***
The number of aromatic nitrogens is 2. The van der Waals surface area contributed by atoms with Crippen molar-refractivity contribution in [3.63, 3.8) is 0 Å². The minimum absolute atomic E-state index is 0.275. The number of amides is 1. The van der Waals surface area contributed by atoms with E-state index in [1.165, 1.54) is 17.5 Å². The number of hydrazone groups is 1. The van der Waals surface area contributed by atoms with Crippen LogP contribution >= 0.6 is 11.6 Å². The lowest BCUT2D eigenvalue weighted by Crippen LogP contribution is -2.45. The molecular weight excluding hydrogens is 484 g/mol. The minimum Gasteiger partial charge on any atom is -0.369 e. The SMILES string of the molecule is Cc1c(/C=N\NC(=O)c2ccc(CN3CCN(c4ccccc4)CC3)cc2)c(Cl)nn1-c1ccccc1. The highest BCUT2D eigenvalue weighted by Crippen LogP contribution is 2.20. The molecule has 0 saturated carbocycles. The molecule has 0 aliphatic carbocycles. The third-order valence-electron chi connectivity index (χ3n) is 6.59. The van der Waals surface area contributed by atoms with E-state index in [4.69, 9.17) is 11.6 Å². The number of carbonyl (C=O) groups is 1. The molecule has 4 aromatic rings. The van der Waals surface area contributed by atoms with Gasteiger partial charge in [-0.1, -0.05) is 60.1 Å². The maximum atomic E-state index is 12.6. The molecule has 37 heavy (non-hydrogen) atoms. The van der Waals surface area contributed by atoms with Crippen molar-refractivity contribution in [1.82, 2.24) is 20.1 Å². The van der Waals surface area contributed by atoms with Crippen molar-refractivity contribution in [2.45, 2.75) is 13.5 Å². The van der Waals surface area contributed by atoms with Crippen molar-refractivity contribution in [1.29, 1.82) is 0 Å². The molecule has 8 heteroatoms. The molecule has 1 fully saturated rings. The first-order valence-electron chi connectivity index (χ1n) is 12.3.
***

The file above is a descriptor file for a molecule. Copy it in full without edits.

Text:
The number of aromatic nitrogens is 2. The van der Waals surface area contributed by atoms with Crippen molar-refractivity contribution in [3.63, 3.8) is 0 Å². The minimum absolute atomic E-state index is 0.275. The number of amides is 1. The van der Waals surface area contributed by atoms with E-state index in [1.165, 1.54) is 17.5 Å². The number of hydrazone groups is 1. The van der Waals surface area contributed by atoms with Crippen LogP contribution >= 0.6 is 11.6 Å². The lowest BCUT2D eigenvalue weighted by Crippen LogP contribution is -2.45. The molecular weight excluding hydrogens is 484 g/mol. The minimum Gasteiger partial charge on any atom is -0.369 e. The SMILES string of the molecule is Cc1c(/C=N\NC(=O)c2ccc(CN3CCN(c4ccccc4)CC3)cc2)c(Cl)nn1-c1ccccc1. The highest BCUT2D eigenvalue weighted by Crippen LogP contribution is 2.20. The molecule has 0 saturated carbocycles. The molecule has 0 aliphatic carbocycles. The third-order valence-electron chi connectivity index (χ3n) is 6.59. The van der Waals surface area contributed by atoms with E-state index in [4.69, 9.17) is 11.6 Å². The number of carbonyl (C=O) groups is 1. The molecule has 4 aromatic rings. The van der Waals surface area contributed by atoms with Gasteiger partial charge in [-0.1, -0.05) is 60.1 Å². The maximum atomic E-state index is 12.6. The molecule has 37 heavy (non-hydrogen) atoms. The van der Waals surface area contributed by atoms with Crippen molar-refractivity contribution in [1.82, 2.24) is 20.1 Å². The van der Waals surface area contributed by atoms with Crippen molar-refractivity contribution in [2.45, 2.75) is 13.5 Å². The van der Waals surface area contributed by atoms with Crippen molar-refractivity contribution in [1.29, 1.82) is 0 Å². The molecule has 8 heteroatoms. The molecule has 1 fully saturated rings. The first-order valence-electron chi connectivity index (χ1n) is 12.3.